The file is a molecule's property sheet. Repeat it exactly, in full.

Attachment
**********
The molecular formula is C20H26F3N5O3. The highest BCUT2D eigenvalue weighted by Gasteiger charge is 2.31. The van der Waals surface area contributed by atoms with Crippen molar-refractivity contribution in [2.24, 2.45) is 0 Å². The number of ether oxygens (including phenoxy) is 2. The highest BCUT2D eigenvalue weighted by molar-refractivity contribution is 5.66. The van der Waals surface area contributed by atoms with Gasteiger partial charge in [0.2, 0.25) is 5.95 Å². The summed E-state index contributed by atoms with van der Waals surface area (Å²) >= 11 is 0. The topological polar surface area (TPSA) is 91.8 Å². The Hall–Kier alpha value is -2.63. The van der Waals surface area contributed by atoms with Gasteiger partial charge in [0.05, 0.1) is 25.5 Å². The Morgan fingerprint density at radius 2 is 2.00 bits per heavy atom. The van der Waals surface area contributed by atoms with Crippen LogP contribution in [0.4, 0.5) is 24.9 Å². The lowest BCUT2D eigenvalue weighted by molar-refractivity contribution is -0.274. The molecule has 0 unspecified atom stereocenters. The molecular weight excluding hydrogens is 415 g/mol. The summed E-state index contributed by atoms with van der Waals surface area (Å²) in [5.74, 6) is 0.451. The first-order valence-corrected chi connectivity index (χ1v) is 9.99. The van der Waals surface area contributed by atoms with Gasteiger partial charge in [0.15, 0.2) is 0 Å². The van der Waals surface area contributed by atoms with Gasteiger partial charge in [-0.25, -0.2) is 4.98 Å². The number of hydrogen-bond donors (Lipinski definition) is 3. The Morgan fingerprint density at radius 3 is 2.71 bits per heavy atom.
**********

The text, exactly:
The molecular formula is C20H26F3N5O3. The highest BCUT2D eigenvalue weighted by Gasteiger charge is 2.31. The van der Waals surface area contributed by atoms with Crippen molar-refractivity contribution in [2.24, 2.45) is 0 Å². The number of ether oxygens (including phenoxy) is 2. The highest BCUT2D eigenvalue weighted by molar-refractivity contribution is 5.66. The van der Waals surface area contributed by atoms with Gasteiger partial charge in [0.2, 0.25) is 5.95 Å². The summed E-state index contributed by atoms with van der Waals surface area (Å²) >= 11 is 0. The topological polar surface area (TPSA) is 91.8 Å². The Hall–Kier alpha value is -2.63. The van der Waals surface area contributed by atoms with Gasteiger partial charge in [0.05, 0.1) is 25.5 Å². The Morgan fingerprint density at radius 2 is 2.00 bits per heavy atom. The van der Waals surface area contributed by atoms with Crippen LogP contribution in [0.4, 0.5) is 24.9 Å². The lowest BCUT2D eigenvalue weighted by molar-refractivity contribution is -0.274. The molecule has 0 unspecified atom stereocenters. The molecular weight excluding hydrogens is 415 g/mol. The summed E-state index contributed by atoms with van der Waals surface area (Å²) in [5.74, 6) is 0.451. The first-order valence-corrected chi connectivity index (χ1v) is 9.99. The van der Waals surface area contributed by atoms with Gasteiger partial charge in [0.15, 0.2) is 0 Å². The van der Waals surface area contributed by atoms with Gasteiger partial charge in [-0.25, -0.2) is 4.98 Å². The number of hydrogen-bond donors (Lipinski definition) is 3. The Morgan fingerprint density at radius 3 is 2.71 bits per heavy atom.